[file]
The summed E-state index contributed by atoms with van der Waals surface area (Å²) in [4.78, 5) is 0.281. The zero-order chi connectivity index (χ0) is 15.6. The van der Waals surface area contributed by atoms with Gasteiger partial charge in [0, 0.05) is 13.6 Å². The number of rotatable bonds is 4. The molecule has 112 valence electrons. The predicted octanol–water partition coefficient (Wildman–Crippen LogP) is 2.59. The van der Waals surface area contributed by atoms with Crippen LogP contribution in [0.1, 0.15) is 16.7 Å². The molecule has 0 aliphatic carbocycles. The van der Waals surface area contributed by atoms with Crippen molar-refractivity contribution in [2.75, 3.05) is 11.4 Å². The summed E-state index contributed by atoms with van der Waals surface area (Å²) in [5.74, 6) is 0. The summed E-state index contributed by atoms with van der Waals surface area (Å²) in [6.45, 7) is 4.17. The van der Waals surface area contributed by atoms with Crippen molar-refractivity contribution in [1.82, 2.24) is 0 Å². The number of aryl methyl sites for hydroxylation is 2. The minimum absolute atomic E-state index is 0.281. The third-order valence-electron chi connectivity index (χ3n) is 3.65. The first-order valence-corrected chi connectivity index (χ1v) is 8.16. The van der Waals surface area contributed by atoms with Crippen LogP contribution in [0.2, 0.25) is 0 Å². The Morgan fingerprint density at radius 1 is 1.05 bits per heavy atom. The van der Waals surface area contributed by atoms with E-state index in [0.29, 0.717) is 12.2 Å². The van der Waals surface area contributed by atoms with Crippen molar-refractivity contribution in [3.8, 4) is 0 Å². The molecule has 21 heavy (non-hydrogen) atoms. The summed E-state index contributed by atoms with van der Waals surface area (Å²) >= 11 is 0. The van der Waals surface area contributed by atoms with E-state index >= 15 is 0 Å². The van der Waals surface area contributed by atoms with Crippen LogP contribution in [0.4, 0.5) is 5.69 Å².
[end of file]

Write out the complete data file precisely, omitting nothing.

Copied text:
The summed E-state index contributed by atoms with van der Waals surface area (Å²) in [4.78, 5) is 0.281. The zero-order chi connectivity index (χ0) is 15.6. The van der Waals surface area contributed by atoms with Gasteiger partial charge in [0, 0.05) is 13.6 Å². The number of rotatable bonds is 4. The molecule has 112 valence electrons. The predicted octanol–water partition coefficient (Wildman–Crippen LogP) is 2.59. The van der Waals surface area contributed by atoms with Crippen LogP contribution in [0.1, 0.15) is 16.7 Å². The molecule has 0 aliphatic carbocycles. The van der Waals surface area contributed by atoms with Crippen molar-refractivity contribution in [2.75, 3.05) is 11.4 Å². The summed E-state index contributed by atoms with van der Waals surface area (Å²) in [5.74, 6) is 0. The summed E-state index contributed by atoms with van der Waals surface area (Å²) in [6.45, 7) is 4.17. The van der Waals surface area contributed by atoms with Crippen molar-refractivity contribution in [1.82, 2.24) is 0 Å². The number of aryl methyl sites for hydroxylation is 2. The minimum absolute atomic E-state index is 0.281. The third-order valence-electron chi connectivity index (χ3n) is 3.65. The first-order valence-corrected chi connectivity index (χ1v) is 8.16. The van der Waals surface area contributed by atoms with Crippen LogP contribution in [0.2, 0.25) is 0 Å². The Morgan fingerprint density at radius 1 is 1.05 bits per heavy atom. The van der Waals surface area contributed by atoms with E-state index in [0.29, 0.717) is 12.2 Å². The van der Waals surface area contributed by atoms with Crippen molar-refractivity contribution in [3.8, 4) is 0 Å². The molecule has 21 heavy (non-hydrogen) atoms. The summed E-state index contributed by atoms with van der Waals surface area (Å²) >= 11 is 0. The van der Waals surface area contributed by atoms with E-state index >= 15 is 0 Å². The van der Waals surface area contributed by atoms with Crippen LogP contribution in [0.4, 0.5) is 5.69 Å².